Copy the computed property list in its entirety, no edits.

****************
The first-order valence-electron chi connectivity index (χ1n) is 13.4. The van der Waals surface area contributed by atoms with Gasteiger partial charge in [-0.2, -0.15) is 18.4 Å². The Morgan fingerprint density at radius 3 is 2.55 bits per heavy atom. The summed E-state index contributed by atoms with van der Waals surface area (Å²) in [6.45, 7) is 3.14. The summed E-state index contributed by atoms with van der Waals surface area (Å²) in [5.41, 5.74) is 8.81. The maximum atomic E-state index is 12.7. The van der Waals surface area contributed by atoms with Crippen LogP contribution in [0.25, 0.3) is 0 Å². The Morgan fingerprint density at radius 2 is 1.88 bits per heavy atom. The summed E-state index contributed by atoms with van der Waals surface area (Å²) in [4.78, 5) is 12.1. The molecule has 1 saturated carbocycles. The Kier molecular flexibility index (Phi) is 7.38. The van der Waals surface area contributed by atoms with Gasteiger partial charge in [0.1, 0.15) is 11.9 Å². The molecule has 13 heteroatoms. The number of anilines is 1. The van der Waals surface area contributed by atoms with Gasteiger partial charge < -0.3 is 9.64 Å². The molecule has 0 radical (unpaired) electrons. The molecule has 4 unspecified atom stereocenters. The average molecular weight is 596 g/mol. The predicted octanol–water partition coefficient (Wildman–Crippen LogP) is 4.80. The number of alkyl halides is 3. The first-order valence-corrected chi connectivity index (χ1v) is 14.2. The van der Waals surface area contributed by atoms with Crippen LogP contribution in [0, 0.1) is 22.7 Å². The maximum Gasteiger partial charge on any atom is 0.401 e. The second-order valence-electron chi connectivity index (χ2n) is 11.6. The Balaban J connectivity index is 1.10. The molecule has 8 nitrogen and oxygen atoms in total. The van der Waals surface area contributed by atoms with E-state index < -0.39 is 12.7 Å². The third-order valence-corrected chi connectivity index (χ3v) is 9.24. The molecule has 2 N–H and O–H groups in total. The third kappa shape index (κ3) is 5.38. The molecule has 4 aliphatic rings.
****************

The first-order valence-electron chi connectivity index (χ1n) is 13.4. The van der Waals surface area contributed by atoms with Gasteiger partial charge in [-0.2, -0.15) is 18.4 Å². The Morgan fingerprint density at radius 3 is 2.55 bits per heavy atom. The summed E-state index contributed by atoms with van der Waals surface area (Å²) in [6.45, 7) is 3.14. The summed E-state index contributed by atoms with van der Waals surface area (Å²) in [5.41, 5.74) is 8.81. The maximum atomic E-state index is 12.7. The van der Waals surface area contributed by atoms with Crippen LogP contribution in [0.25, 0.3) is 0 Å². The Morgan fingerprint density at radius 2 is 1.88 bits per heavy atom. The summed E-state index contributed by atoms with van der Waals surface area (Å²) in [4.78, 5) is 12.1. The molecule has 1 saturated carbocycles. The Kier molecular flexibility index (Phi) is 7.38. The van der Waals surface area contributed by atoms with Gasteiger partial charge in [0.1, 0.15) is 11.9 Å². The molecule has 13 heteroatoms. The number of anilines is 1. The van der Waals surface area contributed by atoms with Gasteiger partial charge < -0.3 is 9.64 Å². The molecule has 0 radical (unpaired) electrons. The molecule has 4 unspecified atom stereocenters. The average molecular weight is 596 g/mol. The predicted octanol–water partition coefficient (Wildman–Crippen LogP) is 4.80. The number of alkyl halides is 3. The first-order valence-corrected chi connectivity index (χ1v) is 14.2. The van der Waals surface area contributed by atoms with Crippen LogP contribution in [0, 0.1) is 22.7 Å². The maximum Gasteiger partial charge on any atom is 0.401 e. The second-order valence-electron chi connectivity index (χ2n) is 11.6. The Balaban J connectivity index is 1.10. The molecule has 8 nitrogen and oxygen atoms in total. The van der Waals surface area contributed by atoms with E-state index < -0.39 is 12.7 Å². The third-order valence-corrected chi connectivity index (χ3v) is 9.24. The molecule has 2 N–H and O–H groups in total. The third kappa shape index (κ3) is 5.38. The molecule has 4 aliphatic rings.